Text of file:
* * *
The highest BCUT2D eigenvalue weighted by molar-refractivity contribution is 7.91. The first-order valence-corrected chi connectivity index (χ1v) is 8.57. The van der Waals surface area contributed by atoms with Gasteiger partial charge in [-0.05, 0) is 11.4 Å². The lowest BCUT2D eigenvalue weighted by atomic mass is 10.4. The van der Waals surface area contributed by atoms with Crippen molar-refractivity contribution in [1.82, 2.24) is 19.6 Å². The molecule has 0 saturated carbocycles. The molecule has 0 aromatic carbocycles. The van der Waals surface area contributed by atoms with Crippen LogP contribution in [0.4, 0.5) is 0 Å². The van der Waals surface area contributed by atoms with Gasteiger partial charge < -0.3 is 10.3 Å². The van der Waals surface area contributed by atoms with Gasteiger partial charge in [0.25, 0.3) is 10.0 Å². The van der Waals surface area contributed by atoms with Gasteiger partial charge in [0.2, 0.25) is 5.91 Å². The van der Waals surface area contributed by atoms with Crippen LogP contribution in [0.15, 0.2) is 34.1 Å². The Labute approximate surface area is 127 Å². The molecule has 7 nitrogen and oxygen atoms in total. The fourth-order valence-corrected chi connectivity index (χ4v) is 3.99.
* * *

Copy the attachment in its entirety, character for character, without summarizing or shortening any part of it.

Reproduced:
The highest BCUT2D eigenvalue weighted by molar-refractivity contribution is 7.91. The first-order valence-corrected chi connectivity index (χ1v) is 8.57. The van der Waals surface area contributed by atoms with Gasteiger partial charge in [-0.05, 0) is 11.4 Å². The lowest BCUT2D eigenvalue weighted by atomic mass is 10.4. The van der Waals surface area contributed by atoms with Crippen molar-refractivity contribution in [1.82, 2.24) is 19.6 Å². The molecule has 0 saturated carbocycles. The molecule has 0 aromatic carbocycles. The van der Waals surface area contributed by atoms with Crippen LogP contribution in [0.4, 0.5) is 0 Å². The van der Waals surface area contributed by atoms with Gasteiger partial charge < -0.3 is 10.3 Å². The van der Waals surface area contributed by atoms with Gasteiger partial charge in [0.25, 0.3) is 10.0 Å². The van der Waals surface area contributed by atoms with Gasteiger partial charge in [0.2, 0.25) is 5.91 Å². The van der Waals surface area contributed by atoms with Crippen LogP contribution in [0.15, 0.2) is 34.1 Å². The Labute approximate surface area is 127 Å². The molecule has 7 nitrogen and oxygen atoms in total. The fourth-order valence-corrected chi connectivity index (χ4v) is 3.99.